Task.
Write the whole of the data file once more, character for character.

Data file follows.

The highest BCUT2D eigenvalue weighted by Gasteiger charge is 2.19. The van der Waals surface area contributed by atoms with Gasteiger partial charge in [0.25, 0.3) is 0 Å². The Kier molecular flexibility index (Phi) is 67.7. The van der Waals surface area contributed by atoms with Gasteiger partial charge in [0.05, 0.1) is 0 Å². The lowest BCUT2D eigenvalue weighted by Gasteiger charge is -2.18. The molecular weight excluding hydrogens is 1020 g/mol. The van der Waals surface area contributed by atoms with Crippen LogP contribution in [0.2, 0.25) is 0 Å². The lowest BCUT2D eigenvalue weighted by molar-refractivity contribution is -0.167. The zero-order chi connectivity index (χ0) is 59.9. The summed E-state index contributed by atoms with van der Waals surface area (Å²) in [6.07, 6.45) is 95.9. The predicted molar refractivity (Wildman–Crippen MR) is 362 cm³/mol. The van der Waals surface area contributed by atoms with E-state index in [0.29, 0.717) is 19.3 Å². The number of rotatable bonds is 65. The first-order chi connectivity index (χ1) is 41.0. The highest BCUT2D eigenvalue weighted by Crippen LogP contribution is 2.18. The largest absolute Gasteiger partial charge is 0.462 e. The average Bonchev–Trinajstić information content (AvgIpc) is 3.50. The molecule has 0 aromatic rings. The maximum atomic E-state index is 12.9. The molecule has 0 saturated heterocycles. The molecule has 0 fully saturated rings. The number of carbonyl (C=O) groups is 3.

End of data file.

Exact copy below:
The highest BCUT2D eigenvalue weighted by Gasteiger charge is 2.19. The van der Waals surface area contributed by atoms with Gasteiger partial charge in [0.25, 0.3) is 0 Å². The Kier molecular flexibility index (Phi) is 67.7. The van der Waals surface area contributed by atoms with Gasteiger partial charge in [0.05, 0.1) is 0 Å². The lowest BCUT2D eigenvalue weighted by Gasteiger charge is -2.18. The molecular weight excluding hydrogens is 1020 g/mol. The van der Waals surface area contributed by atoms with Crippen LogP contribution in [0.2, 0.25) is 0 Å². The lowest BCUT2D eigenvalue weighted by molar-refractivity contribution is -0.167. The zero-order chi connectivity index (χ0) is 59.9. The summed E-state index contributed by atoms with van der Waals surface area (Å²) in [6.07, 6.45) is 95.9. The predicted molar refractivity (Wildman–Crippen MR) is 362 cm³/mol. The van der Waals surface area contributed by atoms with E-state index in [0.29, 0.717) is 19.3 Å². The number of rotatable bonds is 65. The first-order chi connectivity index (χ1) is 41.0. The highest BCUT2D eigenvalue weighted by Crippen LogP contribution is 2.18. The largest absolute Gasteiger partial charge is 0.462 e. The average Bonchev–Trinajstić information content (AvgIpc) is 3.50. The molecule has 0 aromatic rings. The maximum atomic E-state index is 12.9. The molecule has 0 saturated heterocycles. The molecule has 0 fully saturated rings. The number of carbonyl (C=O) groups is 3.